Free Access
Issue
A&A
Volume 516, June-July 2010
Article Number A38
Number of page(s) 4
Section Stellar atmospheres
DOI https://doi.org/10.1051/0004-6361/201014027
Published online 23 June 2010
A&A 516, A38 (2010)

X-ray emission from the remarkable A-type star HR 8799
(Research Note)

J. Robrade - J. H. M. M. Schmitt

Universität Hamburg, Hamburger Sternwarte, Gojenbergsweg 112, 21029 Hamburg, Germany

Received 8 January 2010 / Accepted 31 March 2010

Abstract
We investigate a Chandra observation of the remarkable planet-bearing A5 V star HR 8799, more precisely classified as a kA5 hF0 mA5 star. We search for intrinsic X-ray emission, a diagnostic for studying the possible activity of intermediate-mass stars. In the regime of mid/late A-type stars a strong decline in magnetic activity occurs towards hotter stars because of the vanishing of the outer convection zone. We clearly detect HR 8799 at soft X-ray energies with the ACIS-S detector in a 10 ks exposure; minor X-ray brightness variability is present during the observation. The coronal plasma is described well by a model with a temperature of around 3 MK and an X-ray luminosity of about $L_{\rm X} = 1.3 \times 10^{28}$ erg/s in the 0.2-2.0 keV band, corresponding to an activity level of log $L_{\rm X}$/ $L_{\rm bol}\approx -6.2$. Altogether, these findings point to a rather weakly active and given a RASS detection, long-term stable X-ray emitting star. The X-ray emission from HR 8799 resembles those of late A/early F-type stars, in agreement with its classification on the basis of hydrogen lines and its effective temperature determination and thus resolving the apparent discrepancy with the standard picture of magnetic activity that predicts mid A-type stars to be virtually X-ray dark.

Key words: stars: activity - stars: coronae - stars: individual: HR 8799 - X-rays: stars

1 Introduction

The star HR 8799 (V 342 Peg, HD 218396) is usually classified as spectral type A5 V, located at a distance of 39.9 pc, and has a visible magnitude of V = 5.96 mag with B-V = 0.23. It is an exceptional and so far unique star, which is $\lambda$ Bootis, $\gamma$ Doradus and Vega-like at the same time. The $\gamma$ Doradus stars are a class of pulsating stars that typically reside at the cool edge of the Cepheid instability strip with spectral types mid-A to mid-F. The star HR 8799 was linked to the class of $\lambda$ Bootis stars by Gray & Kaye (1999). The $\lambda$ Bootis stars are chemically peculiar, metal-poor (in particular, for the Fe-peak elements, but with the exception of C, N, O) A-type stars that do not exhibit ordered large-scale magnetic fields as observed in Ap stars (Bohlender & Landstreet 1990). Gray & Kaye (1999) derived a metallicity of [M/H] = -0.47 for HR 8799 and determined its stellar parameters to be $M~=~1.47\pm 0.30$ $M_{\odot}$, $R~=~1.34\pm 0.05$ $R_{\odot}$, $L~=4.92\pm 0.41$ $L_{\odot}$ ( $1.9 \times 10^{34}$ erg/s), and $T_{\rm eff}=7430 \pm 75$ K. They assigned it the spectral type kA5 hF0 mA5 v $\lambda$ Boo to indicate that HR 8799 is a mild $\lambda$ Bootis star that exhibits the A5 standard in the Ca II K line as well as in other metallic lines; however, the hydrogen profiles (and thus effective temperature) are in closer agreement with the F0 standard. The $\lambda$ Bootis phenomenon is thought to be caused by the accretion of metal-depleted material, i.e., external processes, in line with the finding that HR 8799 is also a ``Vega-like'' star that shows a far-IR excess flux at 60 $\mu$m from circumstellar dust in IRAS data (Sadakane & Nishida 1986). In addition, there is strong evidence of a dusty debris disk from IR observations (Zuckerman & Song 2004).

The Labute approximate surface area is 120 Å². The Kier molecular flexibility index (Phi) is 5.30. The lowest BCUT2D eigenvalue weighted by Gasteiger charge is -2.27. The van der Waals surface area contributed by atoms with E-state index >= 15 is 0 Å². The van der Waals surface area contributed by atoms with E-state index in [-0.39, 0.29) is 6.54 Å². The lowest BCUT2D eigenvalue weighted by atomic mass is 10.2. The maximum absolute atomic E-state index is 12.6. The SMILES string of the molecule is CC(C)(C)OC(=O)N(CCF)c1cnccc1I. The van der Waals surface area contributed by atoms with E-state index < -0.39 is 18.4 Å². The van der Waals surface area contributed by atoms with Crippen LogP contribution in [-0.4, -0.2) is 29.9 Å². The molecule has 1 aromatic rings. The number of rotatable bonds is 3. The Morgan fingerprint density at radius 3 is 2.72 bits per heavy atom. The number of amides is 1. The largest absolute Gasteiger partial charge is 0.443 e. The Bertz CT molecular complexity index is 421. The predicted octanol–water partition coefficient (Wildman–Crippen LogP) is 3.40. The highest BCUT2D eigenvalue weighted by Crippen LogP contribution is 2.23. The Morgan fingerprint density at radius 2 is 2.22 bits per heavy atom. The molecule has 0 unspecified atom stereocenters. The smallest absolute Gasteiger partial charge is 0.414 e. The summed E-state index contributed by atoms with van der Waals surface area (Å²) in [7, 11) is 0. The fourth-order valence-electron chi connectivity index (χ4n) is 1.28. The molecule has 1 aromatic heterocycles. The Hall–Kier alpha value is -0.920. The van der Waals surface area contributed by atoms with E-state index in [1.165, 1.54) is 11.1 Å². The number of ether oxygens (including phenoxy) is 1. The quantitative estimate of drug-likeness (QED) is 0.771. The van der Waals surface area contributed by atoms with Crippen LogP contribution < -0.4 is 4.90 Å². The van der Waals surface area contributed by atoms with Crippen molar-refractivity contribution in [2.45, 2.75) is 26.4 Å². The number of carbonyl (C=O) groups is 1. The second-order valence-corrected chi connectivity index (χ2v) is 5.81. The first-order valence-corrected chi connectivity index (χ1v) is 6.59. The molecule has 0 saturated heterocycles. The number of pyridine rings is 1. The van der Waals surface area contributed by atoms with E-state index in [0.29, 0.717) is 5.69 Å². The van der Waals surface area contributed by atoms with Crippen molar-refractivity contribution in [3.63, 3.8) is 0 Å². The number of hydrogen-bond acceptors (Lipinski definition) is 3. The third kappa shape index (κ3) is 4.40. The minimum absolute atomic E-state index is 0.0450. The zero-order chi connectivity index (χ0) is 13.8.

There has been renewed interest in HR 8799 since the detection of multiple orbiting planets by direct imaging (Marois et al. 2008). The three planets are located at distances of several tens (24, 38, 68) AU and have masses around 10 $M_{\rm J}$ each. The authors derived an age of about 60 Myr (30-150 Myr) from various lines of evidence, thus HR 8799 is probably relatively young. While stellar radiation, especially of high energy such as UV and X-rays, influences the evolution of circumstellar material and thus planet formation, the planets themselves are most likely not important in the generation of X-ray emission in these stellar systems. Although its $V\sin i=38 \pm2$ km s-1 (Kaye & Strassmeier 1998) is only moderate for an A-type star and the exact orientation of its rotation axis is unknown, an astrometric analysis of the detected planetary system suggests a rather low inclination and consequently a rapidly rotating star, e.g. $V_{\rm rot} \gtrsim$ 100 (200) km s-1 for $i \lesssim 20~(10)^{\circ}$.